Oraka Tribe In ‘Kaala Paani’ Season 1, Explained: What Was ATOM Doing On The Island?

Kaala Paani is a one-of-a-kind survival drama that doesn’t just speak about human lives. The survival of nature and other living beings is also a part of the central plot of the show. People have a superiority complex, which is on full display in the new Netflix India Original. The characters in the show justify their right to live by agreeing to sacrifice Oraka lives and consider their act of martyrdom to be for the greater good.


Spoilers Ahead

Kaala Paani does a good job of presenting the hypocrisy of the so-called civilized people who always looked down upon the Oraka way of life and ridiculed their reluctance to be a part of the world outside of their territory. Lt. Governor Admiral Zibran Qadri was in support of the their rights, and many rallied behind his idea of live and let live. From the very beginning of Kaala Paani, the Oraka tribe was presented as a community that was against development, and many locals supported their stance. The tribals tried to sabotage the large water pipeline built by the company ATOM. From the outskirts, this would seem like an act of defiance and aimed at disrupting the lives of other locals and tourists visiting the island for ‘Swaraj Mahostav’. This festival was organized by ATOM to boost the island’s tourism, but the breaking of their pipeline divided the opinion of the people about Oraka.


Days later, Dr. Singh found the epicenter of the water contamination and the role that the pipeline played in supplying the water to different parts of the island. Dr. Singh had to die so that people could come to know their only source of water was highly contaminated. The Oraka tried to cease the water supply to save others and possibly warn the people on the other side about a disease outbreak.

Chiru’s mother, Parvathy, extensively worked with the Oraka tribe, and she had formed a special bond with them. The Oraka were further moving inwards deep into the forest away from their original settlements. On inquiry, the tribes always mentioned that their ancestors were angry, and they could sense that nature was ill. The tribals have been in tune with the forest for centuries, and they are one of the last indigenous communities in the world who still haven’t gotten along with the world outside of their territory. They believed in creating boundaries and only interacted with those who knew their language. The Oraka are based on one of the four tribes still living in the forests of Andaman and Nicobar, isolated out of choice. Unfortunately, Parvathy succumbed to LHF-27 while serving the tribe. Chiru is livid at the Orakas and wanted to prove their role in causing the bacterial outbreak that brought the entire island to a standstill. Chiru confronted Enmae, but the Oraka tribesman was taken into custody by the forest guards and the local police for questioning.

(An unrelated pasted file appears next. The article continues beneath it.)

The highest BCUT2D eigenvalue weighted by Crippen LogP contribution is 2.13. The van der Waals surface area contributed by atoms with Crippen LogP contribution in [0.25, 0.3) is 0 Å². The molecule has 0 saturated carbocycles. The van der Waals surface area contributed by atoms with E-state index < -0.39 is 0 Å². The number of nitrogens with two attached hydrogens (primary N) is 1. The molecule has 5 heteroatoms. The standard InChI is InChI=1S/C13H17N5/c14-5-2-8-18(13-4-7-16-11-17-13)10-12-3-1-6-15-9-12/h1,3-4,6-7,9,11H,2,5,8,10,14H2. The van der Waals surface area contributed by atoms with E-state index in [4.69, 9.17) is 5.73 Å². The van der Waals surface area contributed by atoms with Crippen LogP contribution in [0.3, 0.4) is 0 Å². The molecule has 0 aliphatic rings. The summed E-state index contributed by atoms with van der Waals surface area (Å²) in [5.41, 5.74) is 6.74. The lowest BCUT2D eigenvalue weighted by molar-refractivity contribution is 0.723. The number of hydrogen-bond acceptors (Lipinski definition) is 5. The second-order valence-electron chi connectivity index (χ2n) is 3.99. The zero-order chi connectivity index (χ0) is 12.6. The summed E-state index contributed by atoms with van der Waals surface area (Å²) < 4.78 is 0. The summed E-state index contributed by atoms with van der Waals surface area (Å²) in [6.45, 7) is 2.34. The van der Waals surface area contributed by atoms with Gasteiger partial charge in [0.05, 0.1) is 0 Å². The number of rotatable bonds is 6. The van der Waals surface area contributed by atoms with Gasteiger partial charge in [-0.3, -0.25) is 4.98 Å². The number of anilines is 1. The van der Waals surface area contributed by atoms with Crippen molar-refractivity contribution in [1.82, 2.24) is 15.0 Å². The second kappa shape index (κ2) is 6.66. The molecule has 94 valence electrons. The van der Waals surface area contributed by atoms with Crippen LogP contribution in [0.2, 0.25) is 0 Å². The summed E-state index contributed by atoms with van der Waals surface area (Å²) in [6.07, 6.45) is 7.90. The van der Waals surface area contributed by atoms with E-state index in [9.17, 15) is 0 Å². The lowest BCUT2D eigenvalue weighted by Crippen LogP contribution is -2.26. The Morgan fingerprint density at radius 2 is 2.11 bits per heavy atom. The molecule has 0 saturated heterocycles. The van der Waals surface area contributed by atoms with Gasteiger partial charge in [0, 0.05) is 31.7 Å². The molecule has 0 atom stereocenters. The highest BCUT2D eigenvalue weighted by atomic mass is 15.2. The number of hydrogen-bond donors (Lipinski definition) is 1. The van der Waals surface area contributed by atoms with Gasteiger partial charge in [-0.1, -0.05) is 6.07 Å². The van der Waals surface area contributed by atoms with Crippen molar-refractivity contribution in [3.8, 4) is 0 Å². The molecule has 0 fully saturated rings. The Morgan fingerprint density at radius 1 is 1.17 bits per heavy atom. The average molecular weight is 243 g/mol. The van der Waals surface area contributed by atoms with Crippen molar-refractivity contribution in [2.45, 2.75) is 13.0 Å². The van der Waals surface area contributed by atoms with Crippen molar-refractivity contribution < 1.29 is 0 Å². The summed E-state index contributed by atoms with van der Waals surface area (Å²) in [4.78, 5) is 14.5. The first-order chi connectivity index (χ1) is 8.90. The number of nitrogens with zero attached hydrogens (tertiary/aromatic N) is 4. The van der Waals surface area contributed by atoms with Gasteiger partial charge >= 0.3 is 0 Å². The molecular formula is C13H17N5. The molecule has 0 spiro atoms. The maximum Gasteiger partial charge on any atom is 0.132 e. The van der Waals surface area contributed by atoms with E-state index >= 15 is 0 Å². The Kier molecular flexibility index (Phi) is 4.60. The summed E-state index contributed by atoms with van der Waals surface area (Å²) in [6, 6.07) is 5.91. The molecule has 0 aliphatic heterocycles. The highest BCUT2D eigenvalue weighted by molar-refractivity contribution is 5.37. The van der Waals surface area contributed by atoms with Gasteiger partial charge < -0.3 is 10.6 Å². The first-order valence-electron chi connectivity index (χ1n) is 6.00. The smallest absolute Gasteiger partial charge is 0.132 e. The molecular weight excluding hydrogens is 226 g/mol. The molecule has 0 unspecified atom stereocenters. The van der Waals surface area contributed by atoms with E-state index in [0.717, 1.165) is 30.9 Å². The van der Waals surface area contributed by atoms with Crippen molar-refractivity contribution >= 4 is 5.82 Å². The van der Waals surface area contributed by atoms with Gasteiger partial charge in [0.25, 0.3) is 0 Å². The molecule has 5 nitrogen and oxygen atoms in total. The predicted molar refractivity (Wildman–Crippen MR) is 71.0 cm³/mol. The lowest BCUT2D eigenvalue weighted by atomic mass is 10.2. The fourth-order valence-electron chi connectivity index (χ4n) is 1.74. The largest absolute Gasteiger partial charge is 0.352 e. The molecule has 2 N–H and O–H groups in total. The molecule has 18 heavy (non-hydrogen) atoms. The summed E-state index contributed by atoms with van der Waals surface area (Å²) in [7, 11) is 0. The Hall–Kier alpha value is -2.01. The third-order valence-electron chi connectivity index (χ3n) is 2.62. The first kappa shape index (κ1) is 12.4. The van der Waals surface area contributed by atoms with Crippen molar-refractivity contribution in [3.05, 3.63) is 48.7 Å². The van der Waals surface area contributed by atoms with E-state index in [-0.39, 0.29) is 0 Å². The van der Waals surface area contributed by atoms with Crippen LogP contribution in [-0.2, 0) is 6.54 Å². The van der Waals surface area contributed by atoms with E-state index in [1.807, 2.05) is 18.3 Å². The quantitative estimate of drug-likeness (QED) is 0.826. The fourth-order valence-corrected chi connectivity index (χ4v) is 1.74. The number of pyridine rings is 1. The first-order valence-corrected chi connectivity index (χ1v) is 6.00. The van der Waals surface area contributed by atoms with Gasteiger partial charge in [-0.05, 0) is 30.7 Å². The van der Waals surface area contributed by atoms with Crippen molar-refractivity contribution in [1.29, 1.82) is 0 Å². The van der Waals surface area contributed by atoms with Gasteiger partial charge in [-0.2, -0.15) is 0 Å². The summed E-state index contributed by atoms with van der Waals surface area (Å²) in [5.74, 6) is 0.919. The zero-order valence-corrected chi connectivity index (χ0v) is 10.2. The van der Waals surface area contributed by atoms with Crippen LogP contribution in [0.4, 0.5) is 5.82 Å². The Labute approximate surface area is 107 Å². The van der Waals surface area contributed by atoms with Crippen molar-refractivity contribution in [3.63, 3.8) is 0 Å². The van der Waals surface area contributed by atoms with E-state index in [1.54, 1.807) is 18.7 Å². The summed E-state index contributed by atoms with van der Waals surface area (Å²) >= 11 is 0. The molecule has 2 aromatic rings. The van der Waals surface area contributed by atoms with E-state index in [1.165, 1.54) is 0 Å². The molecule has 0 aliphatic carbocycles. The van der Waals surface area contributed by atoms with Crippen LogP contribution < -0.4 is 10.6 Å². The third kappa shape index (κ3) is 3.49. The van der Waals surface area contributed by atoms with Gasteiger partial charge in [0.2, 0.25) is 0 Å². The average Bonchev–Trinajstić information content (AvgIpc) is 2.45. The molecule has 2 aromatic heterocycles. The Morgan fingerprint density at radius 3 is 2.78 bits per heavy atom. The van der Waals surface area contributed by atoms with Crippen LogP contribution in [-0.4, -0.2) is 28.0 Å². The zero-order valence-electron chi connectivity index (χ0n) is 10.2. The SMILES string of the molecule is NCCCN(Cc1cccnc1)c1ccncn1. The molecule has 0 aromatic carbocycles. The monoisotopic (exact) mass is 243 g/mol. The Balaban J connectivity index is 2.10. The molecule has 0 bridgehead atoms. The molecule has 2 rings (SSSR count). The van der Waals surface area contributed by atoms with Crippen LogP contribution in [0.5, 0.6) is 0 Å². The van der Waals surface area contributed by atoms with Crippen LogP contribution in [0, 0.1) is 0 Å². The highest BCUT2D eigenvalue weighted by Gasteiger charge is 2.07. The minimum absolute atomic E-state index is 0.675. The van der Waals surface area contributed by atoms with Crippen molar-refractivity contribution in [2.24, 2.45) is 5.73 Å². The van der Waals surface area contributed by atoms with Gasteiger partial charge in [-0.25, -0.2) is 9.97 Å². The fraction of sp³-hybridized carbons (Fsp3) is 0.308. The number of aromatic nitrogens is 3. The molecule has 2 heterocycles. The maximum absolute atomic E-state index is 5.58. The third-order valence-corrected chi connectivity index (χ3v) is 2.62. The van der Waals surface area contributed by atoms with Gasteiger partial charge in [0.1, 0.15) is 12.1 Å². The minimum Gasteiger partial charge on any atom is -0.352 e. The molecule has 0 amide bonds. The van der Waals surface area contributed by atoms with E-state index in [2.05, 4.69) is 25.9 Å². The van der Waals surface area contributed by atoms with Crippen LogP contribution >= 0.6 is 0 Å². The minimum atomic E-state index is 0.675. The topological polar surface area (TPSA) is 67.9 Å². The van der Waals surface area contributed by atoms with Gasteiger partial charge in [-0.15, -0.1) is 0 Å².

Chiru soon learns of his parentage when the forest officer found him to be in possession of a locket that has a symbol on it. This object is passed on to an Oraka member by anyone in their family. This piece of information was corroborated by Chiru’s grandfather. Chiru learns that he is half Oraka. Many years ago, an Oraka woman was sexually assaulted by a poacher, and Chiru is a product of that crime. Though the biological mother was killed by the elderly members of the tribe for choosing to give birth to a child who was not fully Oraka, she gave away the baby to Parvathy and her husband Unni, a forest officer. Parvathy was on good terms with the Oraka tribe, and they allowed her to keep the child. She showed her gratitude by working tirelessly for them. The symbol found on the locket resembles the shape of the plant ‘Andamania Echnemia’. The symbol was also found on all the barks of  trees close to the tribal settlement. Jyotsana and Dr. Ritu were operating from different parts of the island, but their research helped them conclude that the plant and the symbol are of great importance to the Oraka.